By failing to move swiftly towards finding a way to count nearly 50,000 votes cast incorrectly in last week’s primary election, the Los Angeles County Registrar is sending a terrible message to residents of L.A. – their votes don’t matter.
It is a message that countless politically apathetic college students have told themselves long before last week. It is a message that must change.
Voter turnout, and the idea of democracy in America, hinges upon the basic concept that everyone’s vote counts.
Vote because it is your duty as a citizen of a great democracy, vote because it matters.
But the younger generation of voters doesn’t buy into this utopian mindset. It didn’t before, and it certainly won’t now.
The unfortunate truth is that for the most part, an individual’s vote makes very little difference.
Miscounted ballots, electronic glitches, lack of paper trails, butterfly ballots and missing bubbles combine to paint a terrible picture about the true state of American democracy.
The recent primary debacle in California is just the latest in a long string of betrayals to the American public.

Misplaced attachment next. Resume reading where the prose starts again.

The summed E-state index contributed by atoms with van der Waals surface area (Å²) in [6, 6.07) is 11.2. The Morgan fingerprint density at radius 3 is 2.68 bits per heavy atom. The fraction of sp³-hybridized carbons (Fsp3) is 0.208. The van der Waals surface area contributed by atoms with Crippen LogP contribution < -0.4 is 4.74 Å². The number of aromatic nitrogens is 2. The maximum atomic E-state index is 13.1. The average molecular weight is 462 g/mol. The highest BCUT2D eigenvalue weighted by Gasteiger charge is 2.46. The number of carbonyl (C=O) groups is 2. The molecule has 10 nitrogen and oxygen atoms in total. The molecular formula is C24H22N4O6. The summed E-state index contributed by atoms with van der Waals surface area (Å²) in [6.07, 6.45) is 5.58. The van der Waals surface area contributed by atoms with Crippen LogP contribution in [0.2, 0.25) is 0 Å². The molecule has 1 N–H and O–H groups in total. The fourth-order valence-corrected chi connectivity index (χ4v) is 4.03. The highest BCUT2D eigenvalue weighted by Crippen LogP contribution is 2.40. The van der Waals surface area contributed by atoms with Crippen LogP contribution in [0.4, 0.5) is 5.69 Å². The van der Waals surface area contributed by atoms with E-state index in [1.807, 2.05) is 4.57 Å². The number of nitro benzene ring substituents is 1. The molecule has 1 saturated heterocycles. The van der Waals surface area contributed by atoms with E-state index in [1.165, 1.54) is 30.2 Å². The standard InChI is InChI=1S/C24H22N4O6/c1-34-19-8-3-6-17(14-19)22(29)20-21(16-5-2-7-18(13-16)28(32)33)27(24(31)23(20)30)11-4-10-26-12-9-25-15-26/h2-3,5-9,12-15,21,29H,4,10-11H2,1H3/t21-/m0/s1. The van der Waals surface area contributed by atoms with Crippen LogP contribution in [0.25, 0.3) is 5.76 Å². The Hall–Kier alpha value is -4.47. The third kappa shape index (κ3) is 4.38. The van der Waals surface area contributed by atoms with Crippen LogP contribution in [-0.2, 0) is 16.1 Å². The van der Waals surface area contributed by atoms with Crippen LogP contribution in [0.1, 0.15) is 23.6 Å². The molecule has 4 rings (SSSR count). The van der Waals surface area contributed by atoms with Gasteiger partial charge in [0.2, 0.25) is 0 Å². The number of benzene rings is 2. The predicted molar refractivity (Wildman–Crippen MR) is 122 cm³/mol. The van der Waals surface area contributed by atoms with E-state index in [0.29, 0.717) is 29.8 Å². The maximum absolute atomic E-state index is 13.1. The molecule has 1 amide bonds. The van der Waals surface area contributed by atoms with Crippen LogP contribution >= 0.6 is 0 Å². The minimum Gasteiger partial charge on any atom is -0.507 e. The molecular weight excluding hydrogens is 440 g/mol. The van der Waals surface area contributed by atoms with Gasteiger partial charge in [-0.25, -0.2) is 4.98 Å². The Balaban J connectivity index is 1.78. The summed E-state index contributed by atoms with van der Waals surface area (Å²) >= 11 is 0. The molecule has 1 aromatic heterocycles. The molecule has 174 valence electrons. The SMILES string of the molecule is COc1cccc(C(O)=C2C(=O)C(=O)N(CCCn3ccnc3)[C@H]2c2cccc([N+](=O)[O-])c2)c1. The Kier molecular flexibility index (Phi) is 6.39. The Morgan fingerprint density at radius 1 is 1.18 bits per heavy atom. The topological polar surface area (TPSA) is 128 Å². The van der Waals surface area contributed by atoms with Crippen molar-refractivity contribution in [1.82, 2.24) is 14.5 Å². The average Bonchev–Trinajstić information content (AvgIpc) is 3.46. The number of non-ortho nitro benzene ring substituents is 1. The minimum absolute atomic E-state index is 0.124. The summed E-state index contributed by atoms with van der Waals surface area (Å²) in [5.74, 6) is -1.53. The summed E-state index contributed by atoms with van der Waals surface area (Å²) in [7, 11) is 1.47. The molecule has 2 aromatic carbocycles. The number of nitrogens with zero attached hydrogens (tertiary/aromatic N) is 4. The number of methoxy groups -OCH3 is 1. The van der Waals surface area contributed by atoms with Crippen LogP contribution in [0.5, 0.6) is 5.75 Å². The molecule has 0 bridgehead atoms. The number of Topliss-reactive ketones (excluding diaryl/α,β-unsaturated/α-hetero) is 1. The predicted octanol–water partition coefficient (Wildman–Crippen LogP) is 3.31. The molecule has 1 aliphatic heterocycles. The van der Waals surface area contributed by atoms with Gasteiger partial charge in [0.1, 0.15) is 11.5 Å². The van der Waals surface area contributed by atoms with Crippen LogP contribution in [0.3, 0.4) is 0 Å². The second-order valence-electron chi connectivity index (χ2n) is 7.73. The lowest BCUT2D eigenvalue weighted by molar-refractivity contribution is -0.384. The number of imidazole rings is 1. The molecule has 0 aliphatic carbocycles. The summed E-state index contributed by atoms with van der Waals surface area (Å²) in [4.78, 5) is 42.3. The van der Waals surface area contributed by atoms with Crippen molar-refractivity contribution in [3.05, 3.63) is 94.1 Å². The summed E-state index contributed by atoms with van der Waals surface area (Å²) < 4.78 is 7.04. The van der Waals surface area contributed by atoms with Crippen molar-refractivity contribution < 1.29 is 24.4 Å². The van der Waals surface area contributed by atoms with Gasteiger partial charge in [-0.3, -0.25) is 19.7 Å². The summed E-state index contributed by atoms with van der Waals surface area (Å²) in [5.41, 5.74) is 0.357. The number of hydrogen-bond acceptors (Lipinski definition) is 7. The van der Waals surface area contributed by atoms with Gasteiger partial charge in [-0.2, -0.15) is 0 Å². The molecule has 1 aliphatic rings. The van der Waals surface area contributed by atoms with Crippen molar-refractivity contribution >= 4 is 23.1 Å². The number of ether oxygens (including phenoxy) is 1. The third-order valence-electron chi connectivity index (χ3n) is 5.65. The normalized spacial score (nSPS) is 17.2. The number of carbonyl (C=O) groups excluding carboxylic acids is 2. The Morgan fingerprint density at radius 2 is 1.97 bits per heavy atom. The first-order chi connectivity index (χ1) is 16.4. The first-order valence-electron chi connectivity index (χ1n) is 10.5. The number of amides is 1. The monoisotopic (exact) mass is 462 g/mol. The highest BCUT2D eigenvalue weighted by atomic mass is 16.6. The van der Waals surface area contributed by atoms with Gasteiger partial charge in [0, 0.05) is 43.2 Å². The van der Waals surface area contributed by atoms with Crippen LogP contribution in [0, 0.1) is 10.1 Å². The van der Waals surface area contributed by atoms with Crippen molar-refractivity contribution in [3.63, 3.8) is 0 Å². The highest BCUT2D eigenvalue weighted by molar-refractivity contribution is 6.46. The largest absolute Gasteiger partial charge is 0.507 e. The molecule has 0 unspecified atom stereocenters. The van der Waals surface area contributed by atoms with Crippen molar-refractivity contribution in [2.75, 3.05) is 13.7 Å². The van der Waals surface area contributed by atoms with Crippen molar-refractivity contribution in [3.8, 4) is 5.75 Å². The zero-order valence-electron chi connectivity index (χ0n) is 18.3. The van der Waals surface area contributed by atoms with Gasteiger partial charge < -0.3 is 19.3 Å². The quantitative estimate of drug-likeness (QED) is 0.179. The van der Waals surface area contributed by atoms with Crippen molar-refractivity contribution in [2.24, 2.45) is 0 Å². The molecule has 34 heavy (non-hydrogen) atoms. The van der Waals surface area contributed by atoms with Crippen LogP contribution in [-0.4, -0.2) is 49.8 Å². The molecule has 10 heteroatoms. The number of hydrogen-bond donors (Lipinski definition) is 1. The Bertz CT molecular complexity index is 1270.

Political pundits lambast young Americans for their lack of participation in the American political system.
Yet the election officials’ repeated failures to swiftly correct deeply flawed voting systems makes it increasingly difficult to make believe that voting really matters.
Estimates on the number of nonpartisan or independent votes that were incorrectly cast in the Feb. 5 California primary vary.
According to the Los Angeles Times, an estimated 49,500 votes were uncountable in the election because of a marking confusion on the ballots.
Sadly, this was in no way an isolated incident.
The Times reported that this problem arose in the elections in 2004 and 2006, with up to 44 percent of so-called crossover ballots in those elections getting tossed by the wayside.
Politicians are attempting to rally young voters by promising change.
Barack Obama and Hillary Clinton, in particular, can’t say the word enough.
But other leaders should be echoing this promise, and start by ensuring that a vote cast is a vote count.
It’s basic math.
Election flaws equal apathetic voters – it’s a simple equation and election officials need to wake up and do the math.